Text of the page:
True Colors

I saw a quote today posted online that said this:

“Occasions make not a man fail, but they show what the man is.”
Thomas à Kempis

A Conversation

It reminded me of a conversation I had with my dad a few years ago. We were talking about a prominent pastor who had committed sin which resulted in him to losing his position and ministry along with the respect of his peers.

I commented to my dad, “I guess he showed his true colors.”

My dad wisely and graciously responded, “Maybe those aren’t his true colors. Maybe that was just something he did in a moment of great weakness and darkness.”

In other words: I was suggesting that the good things this man had done for years were really just a facade, and finally his true self was revealed. My dad on the other hand was suggesting that maybe the terrible things the man had done were more of an anomaly than the true essence of who he was.

The Issue

Should we determine a person’s character based on their worst moments or on their best moments?

That’s not a very easy question to answer.

Surely no one would say that we should judge Adolf Hitler’s character based on his best moments. However, all of our greatest cultural and even faith heroes are people who had dark moments in which they did bad things. Martin Luther King Jr. committed infidelity. Moses was a neglectful father. Martin Luther had a racist rant. The list could go on.

Despite the fact that we like clean-cut distinctions, to label people either “good” or “bad” – the messy reality of life is that all of us do both good things and bad things. We commit sins which hurt others and grieve the heart of God, and we do wonderful things which benefit others.

So, which you is the real you?

An Example

David and Saul. Both were kings of Israel. Both were chosen by God for the people. Both began very well – and both committed grievous sins which had tragic effects for both their lives and the lives of many others because of their position as king.

And yet, one of them is called “the man after God’s own heart” whereas the other is remembered as an anti-hero with no concern for God. 

It could even be argued that David’s sins were worse than Saul’s. Saul attempted murder, but David actually committed murder and adultery.

However, the great difference between the two men is that David, when confronted with his sins, was quick to repent and turn back to God. Saul, on the other hand, when confronted, stubbornly persisted and resisted God.

This response to God of humility and willingness to repent – this fundamental desire to live for God and please God, seems to be at the heart of what separates these two men.

The Promise

There is a sense in which I agree with the above quote from Thomas à Kempis, and yet I am hesitant about what I perceive to be its inference.

I agree with the quote in as much as it is saying that ALL people are fallen and therefore the reason we sin is because we are sinners at heart; our very nature has been corrupted and opportunities to sin simply reveal this fact.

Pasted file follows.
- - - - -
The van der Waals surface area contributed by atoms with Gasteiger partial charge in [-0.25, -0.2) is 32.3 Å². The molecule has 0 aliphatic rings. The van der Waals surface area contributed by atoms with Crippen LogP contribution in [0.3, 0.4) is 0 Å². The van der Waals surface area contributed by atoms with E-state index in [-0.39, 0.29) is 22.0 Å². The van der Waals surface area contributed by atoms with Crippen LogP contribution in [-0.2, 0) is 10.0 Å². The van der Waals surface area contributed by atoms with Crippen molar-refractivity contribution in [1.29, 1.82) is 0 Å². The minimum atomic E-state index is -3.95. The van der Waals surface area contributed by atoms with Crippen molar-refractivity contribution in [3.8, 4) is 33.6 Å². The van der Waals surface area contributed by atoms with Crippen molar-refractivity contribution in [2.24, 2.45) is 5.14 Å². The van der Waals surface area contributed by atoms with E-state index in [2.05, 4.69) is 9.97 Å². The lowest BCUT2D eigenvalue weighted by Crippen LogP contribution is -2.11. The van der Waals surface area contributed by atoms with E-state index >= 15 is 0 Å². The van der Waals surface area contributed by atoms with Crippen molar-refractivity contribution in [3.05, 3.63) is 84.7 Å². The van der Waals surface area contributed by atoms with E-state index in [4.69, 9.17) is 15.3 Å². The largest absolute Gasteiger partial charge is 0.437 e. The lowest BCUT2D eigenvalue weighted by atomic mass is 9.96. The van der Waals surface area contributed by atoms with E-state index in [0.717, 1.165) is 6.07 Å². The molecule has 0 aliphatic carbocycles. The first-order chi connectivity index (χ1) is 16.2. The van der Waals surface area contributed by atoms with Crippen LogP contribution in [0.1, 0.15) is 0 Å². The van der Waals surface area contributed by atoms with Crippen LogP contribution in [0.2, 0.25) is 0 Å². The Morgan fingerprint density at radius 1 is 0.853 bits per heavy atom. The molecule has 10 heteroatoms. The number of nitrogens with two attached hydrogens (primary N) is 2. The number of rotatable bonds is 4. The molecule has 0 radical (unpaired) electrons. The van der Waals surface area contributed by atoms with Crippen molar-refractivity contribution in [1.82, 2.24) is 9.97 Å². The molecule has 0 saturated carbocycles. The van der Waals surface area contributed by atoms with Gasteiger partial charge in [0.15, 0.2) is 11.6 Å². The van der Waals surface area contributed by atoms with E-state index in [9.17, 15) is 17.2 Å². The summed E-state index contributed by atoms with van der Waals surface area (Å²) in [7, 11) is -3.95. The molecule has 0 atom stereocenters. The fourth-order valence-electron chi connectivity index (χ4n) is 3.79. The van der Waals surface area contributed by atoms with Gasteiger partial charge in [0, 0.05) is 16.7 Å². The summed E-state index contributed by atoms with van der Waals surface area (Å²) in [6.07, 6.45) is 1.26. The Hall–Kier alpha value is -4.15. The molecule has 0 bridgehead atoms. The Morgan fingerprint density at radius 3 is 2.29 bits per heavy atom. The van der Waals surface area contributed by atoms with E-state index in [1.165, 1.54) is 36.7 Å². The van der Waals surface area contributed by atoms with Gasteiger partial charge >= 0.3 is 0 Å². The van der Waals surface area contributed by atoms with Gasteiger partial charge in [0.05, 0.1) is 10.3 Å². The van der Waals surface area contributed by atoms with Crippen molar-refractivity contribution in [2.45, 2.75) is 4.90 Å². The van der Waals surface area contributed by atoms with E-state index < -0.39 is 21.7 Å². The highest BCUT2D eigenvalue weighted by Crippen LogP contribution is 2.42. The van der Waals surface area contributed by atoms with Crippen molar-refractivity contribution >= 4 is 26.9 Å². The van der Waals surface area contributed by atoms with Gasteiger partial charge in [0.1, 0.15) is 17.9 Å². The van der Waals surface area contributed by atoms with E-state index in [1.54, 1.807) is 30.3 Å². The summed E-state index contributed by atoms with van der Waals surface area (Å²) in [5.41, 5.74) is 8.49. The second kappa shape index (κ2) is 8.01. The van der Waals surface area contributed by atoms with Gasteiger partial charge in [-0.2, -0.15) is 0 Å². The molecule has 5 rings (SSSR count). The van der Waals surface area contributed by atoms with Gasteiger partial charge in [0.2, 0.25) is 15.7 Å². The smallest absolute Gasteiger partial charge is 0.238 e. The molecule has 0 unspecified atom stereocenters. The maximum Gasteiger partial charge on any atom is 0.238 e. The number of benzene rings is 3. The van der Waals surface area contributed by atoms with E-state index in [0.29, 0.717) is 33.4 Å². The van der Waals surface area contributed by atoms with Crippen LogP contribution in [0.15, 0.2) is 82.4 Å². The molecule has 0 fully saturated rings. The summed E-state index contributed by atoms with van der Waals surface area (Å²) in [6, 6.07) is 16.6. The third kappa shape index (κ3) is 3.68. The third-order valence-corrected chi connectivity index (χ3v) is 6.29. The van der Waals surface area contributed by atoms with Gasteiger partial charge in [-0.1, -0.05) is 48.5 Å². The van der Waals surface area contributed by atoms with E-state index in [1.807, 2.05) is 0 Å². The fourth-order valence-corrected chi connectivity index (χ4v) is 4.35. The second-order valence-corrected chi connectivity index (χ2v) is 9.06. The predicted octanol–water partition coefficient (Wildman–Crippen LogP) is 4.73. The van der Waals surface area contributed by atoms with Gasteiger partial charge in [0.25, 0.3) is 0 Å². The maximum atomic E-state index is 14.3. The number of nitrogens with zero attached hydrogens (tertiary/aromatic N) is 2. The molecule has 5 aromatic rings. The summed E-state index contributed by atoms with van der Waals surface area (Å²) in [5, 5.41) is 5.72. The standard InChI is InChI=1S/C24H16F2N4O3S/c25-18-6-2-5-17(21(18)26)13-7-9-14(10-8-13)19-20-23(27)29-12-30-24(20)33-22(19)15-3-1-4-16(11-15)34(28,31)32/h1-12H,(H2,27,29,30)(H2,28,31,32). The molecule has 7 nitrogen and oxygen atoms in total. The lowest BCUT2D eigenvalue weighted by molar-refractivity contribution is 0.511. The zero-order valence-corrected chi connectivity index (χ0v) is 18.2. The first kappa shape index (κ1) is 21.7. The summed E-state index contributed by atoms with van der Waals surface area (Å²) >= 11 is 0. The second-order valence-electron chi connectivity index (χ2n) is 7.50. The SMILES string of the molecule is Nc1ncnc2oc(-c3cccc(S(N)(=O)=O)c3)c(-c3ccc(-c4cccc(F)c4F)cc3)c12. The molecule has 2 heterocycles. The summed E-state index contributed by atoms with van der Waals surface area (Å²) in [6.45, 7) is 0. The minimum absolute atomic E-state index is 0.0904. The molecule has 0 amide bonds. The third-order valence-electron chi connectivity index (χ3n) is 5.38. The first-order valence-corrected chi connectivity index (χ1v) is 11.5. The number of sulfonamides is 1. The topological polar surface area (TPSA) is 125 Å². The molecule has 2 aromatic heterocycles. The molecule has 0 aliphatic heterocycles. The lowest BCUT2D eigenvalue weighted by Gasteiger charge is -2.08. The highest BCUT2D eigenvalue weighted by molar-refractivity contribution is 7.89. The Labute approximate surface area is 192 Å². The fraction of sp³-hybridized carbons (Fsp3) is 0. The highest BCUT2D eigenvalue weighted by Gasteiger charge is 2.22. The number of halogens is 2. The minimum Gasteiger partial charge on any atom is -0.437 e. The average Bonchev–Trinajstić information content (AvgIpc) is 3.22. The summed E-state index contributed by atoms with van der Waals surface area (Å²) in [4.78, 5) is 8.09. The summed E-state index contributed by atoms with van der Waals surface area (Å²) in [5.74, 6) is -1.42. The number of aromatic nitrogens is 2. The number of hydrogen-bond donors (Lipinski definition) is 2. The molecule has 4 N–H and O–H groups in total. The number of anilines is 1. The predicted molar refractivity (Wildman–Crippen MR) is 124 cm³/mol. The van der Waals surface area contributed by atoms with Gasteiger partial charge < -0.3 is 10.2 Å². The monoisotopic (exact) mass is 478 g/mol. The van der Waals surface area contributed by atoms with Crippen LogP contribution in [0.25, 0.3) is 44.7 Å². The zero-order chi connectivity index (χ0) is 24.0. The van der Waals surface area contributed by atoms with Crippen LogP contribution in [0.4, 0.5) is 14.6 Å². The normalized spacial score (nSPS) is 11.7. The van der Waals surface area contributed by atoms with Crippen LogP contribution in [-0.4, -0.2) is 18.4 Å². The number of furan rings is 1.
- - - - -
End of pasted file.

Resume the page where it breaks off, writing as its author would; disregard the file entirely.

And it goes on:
However, it seems that the inference of this quote is that in a given situation, some people fail and others do not – and this reveals their fundamental character. Furthermore, a person who does not fail in that given situation should feel a sense of pride that they are fundamentally better than those who did fail.

If this is indeed what is being inferred, this attitude, while commonly held,  is contrary to the gospel.

The message of the gospel, that God took on human flesh in order to pay the price for your sin and redeem you, has 2 simultaneous effects on the person who really understands it:
1) it makes you incredibly humble – because it tells you that you are not fundamentally better than anyone else. You are made of the same stuff and you are in the same boat: a sinner who is hopeless without a savior,
2) it makes you incredibly confident – because it tells you that you are loved by God, and that He is wholly committed to you, forever.

The promise of the gospel is that if you will repent of your sins and turn to God – like David did – and put your faith in what Jesus did for you, then not only will God justify you, but He will also redeem you, and as part of that He will sanctify you, from the inside out by the power of His Spirit – and the end result will be that the “true you,” the version of you free of sin, which He created you to be, will ultimately be revealed.

Romans 8:19 says, For the creation waits with eager longing for the revealing of the sons of God.
1 John 3:2 says, We do not yet know what awaits us when He appears, except that we will be like Him.

The real you is the you that you are in relation to God – the you whom God declares you to be – and if your faith is in Jesus, then the you whom He is making you into by His Spirit: the version of you without the corrupting effects of sin which have marred the image of God that you bear.